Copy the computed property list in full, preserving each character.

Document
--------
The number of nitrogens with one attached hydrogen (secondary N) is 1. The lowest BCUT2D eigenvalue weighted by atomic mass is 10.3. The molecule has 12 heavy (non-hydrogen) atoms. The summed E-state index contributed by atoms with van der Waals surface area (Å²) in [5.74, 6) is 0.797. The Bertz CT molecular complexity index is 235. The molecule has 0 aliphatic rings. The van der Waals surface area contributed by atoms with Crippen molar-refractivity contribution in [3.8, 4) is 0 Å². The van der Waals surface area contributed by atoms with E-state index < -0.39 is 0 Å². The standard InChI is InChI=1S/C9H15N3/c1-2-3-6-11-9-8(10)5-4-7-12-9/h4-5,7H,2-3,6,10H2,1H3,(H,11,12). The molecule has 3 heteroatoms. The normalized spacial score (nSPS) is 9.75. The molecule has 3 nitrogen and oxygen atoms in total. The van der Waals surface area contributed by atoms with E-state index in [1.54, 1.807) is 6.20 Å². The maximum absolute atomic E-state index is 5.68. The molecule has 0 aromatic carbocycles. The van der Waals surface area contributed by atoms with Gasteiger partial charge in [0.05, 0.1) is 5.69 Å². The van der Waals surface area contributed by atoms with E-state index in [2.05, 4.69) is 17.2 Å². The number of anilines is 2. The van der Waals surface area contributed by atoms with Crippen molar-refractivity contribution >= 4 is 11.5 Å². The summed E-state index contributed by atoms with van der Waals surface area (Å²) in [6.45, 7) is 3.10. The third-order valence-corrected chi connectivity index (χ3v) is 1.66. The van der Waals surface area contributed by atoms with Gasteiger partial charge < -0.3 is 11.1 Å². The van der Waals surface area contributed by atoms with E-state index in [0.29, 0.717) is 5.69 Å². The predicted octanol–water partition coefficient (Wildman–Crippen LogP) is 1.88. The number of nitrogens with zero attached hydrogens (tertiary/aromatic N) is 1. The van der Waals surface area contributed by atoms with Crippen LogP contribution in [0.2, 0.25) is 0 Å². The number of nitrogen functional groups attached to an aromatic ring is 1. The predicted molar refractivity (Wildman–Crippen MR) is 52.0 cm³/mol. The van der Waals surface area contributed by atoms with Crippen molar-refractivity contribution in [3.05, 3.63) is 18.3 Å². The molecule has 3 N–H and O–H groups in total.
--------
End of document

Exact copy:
The number of nitrogens with one attached hydrogen (secondary N) is 1. The lowest BCUT2D eigenvalue weighted by atomic mass is 10.3. The molecule has 12 heavy (non-hydrogen) atoms. The summed E-state index contributed by atoms with van der Waals surface area (Å²) in [5.74, 6) is 0.797. The Bertz CT molecular complexity index is 235. The molecule has 0 aliphatic rings. The van der Waals surface area contributed by atoms with Crippen molar-refractivity contribution in [3.8, 4) is 0 Å². The van der Waals surface area contributed by atoms with E-state index < -0.39 is 0 Å². The standard InChI is InChI=1S/C9H15N3/c1-2-3-6-11-9-8(10)5-4-7-12-9/h4-5,7H,2-3,6,10H2,1H3,(H,11,12). The molecule has 3 heteroatoms. The normalized spacial score (nSPS) is 9.75. The molecule has 3 nitrogen and oxygen atoms in total. The van der Waals surface area contributed by atoms with E-state index in [1.54, 1.807) is 6.20 Å². The maximum absolute atomic E-state index is 5.68. The molecule has 0 aromatic carbocycles. The van der Waals surface area contributed by atoms with Gasteiger partial charge in [0.05, 0.1) is 5.69 Å². The van der Waals surface area contributed by atoms with E-state index in [2.05, 4.69) is 17.2 Å². The number of anilines is 2. The van der Waals surface area contributed by atoms with Crippen molar-refractivity contribution >= 4 is 11.5 Å². The summed E-state index contributed by atoms with van der Waals surface area (Å²) in [6.45, 7) is 3.10. The third-order valence-corrected chi connectivity index (χ3v) is 1.66. The van der Waals surface area contributed by atoms with Gasteiger partial charge < -0.3 is 11.1 Å². The van der Waals surface area contributed by atoms with E-state index in [0.29, 0.717) is 5.69 Å². The predicted octanol–water partition coefficient (Wildman–Crippen LogP) is 1.88. The number of nitrogens with zero attached hydrogens (tertiary/aromatic N) is 1. The van der Waals surface area contributed by atoms with Crippen LogP contribution in [0.2, 0.25) is 0 Å². The number of nitrogen functional groups attached to an aromatic ring is 1. The predicted molar refractivity (Wildman–Crippen MR) is 52.0 cm³/mol. The van der Waals surface area contributed by atoms with Crippen molar-refractivity contribution in [3.05, 3.63) is 18.3 Å². The molecule has 3 N–H and O–H groups in total.